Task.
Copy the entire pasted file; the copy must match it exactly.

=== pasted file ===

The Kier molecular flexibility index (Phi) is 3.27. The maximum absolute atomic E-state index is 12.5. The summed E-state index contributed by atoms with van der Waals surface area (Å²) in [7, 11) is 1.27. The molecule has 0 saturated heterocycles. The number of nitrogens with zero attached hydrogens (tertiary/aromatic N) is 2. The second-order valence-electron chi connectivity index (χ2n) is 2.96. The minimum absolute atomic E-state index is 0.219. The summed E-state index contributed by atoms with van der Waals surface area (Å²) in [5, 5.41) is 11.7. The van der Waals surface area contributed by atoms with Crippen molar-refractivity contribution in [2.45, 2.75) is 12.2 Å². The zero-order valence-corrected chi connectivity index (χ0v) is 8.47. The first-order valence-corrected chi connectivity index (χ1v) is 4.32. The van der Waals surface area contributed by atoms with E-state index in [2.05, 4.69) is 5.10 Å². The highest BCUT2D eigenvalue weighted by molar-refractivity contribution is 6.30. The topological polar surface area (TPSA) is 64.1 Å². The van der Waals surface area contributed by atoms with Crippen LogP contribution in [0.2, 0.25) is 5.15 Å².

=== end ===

The Kier molecular flexibility index (Phi) is 3.27. The maximum absolute atomic E-state index is 12.5. The summed E-state index contributed by atoms with van der Waals surface area (Å²) in [7, 11) is 1.27. The molecule has 0 saturated heterocycles. The number of nitrogens with zero attached hydrogens (tertiary/aromatic N) is 2. The second-order valence-electron chi connectivity index (χ2n) is 2.96. The minimum absolute atomic E-state index is 0.219. The summed E-state index contributed by atoms with van der Waals surface area (Å²) in [5, 5.41) is 11.7. The van der Waals surface area contributed by atoms with Crippen molar-refractivity contribution in [2.45, 2.75) is 12.2 Å². The zero-order valence-corrected chi connectivity index (χ0v) is 8.47. The first-order valence-corrected chi connectivity index (χ1v) is 4.32. The van der Waals surface area contributed by atoms with E-state index in [2.05, 4.69) is 5.10 Å². The highest BCUT2D eigenvalue weighted by molar-refractivity contribution is 6.30. The topological polar surface area (TPSA) is 64.1 Å². The van der Waals surface area contributed by atoms with Crippen LogP contribution in [0.2, 0.25) is 5.15 Å².